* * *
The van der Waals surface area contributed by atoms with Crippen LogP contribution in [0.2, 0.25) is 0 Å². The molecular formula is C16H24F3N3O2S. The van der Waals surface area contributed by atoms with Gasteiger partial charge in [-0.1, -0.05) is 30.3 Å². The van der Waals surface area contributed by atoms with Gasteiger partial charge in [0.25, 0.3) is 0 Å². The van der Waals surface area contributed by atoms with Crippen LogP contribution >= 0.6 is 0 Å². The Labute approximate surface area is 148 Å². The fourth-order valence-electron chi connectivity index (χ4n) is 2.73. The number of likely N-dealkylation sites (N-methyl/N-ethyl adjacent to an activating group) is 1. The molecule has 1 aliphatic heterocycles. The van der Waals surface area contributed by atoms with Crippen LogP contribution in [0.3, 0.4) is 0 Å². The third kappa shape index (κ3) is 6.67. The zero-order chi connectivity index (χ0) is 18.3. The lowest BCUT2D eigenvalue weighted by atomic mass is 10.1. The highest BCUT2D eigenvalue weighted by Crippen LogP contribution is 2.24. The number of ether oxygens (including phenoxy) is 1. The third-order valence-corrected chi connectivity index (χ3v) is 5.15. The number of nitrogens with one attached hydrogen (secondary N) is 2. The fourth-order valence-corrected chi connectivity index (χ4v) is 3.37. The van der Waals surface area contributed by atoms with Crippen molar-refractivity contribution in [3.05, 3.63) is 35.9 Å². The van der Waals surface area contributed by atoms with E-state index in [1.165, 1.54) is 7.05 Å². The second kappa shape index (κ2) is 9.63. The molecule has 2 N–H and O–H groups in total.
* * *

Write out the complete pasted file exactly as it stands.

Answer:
The van der Waals surface area contributed by atoms with Crippen LogP contribution in [0.2, 0.25) is 0 Å². The molecular formula is C16H24F3N3O2S. The van der Waals surface area contributed by atoms with Gasteiger partial charge in [-0.1, -0.05) is 30.3 Å². The van der Waals surface area contributed by atoms with Gasteiger partial charge in [0.25, 0.3) is 0 Å². The van der Waals surface area contributed by atoms with Crippen LogP contribution >= 0.6 is 0 Å². The Labute approximate surface area is 148 Å². The fourth-order valence-electron chi connectivity index (χ4n) is 2.73. The number of likely N-dealkylation sites (N-methyl/N-ethyl adjacent to an activating group) is 1. The molecule has 1 aliphatic heterocycles. The van der Waals surface area contributed by atoms with Crippen LogP contribution in [0.3, 0.4) is 0 Å². The third kappa shape index (κ3) is 6.67. The zero-order chi connectivity index (χ0) is 18.3. The lowest BCUT2D eigenvalue weighted by atomic mass is 10.1. The highest BCUT2D eigenvalue weighted by Crippen LogP contribution is 2.24. The number of ether oxygens (including phenoxy) is 1. The third-order valence-corrected chi connectivity index (χ3v) is 5.15. The number of nitrogens with one attached hydrogen (secondary N) is 2. The fourth-order valence-corrected chi connectivity index (χ4v) is 3.37. The van der Waals surface area contributed by atoms with Crippen molar-refractivity contribution in [3.05, 3.63) is 35.9 Å². The van der Waals surface area contributed by atoms with E-state index in [1.165, 1.54) is 7.05 Å². The second kappa shape index (κ2) is 9.63. The molecule has 2 N–H and O–H groups in total.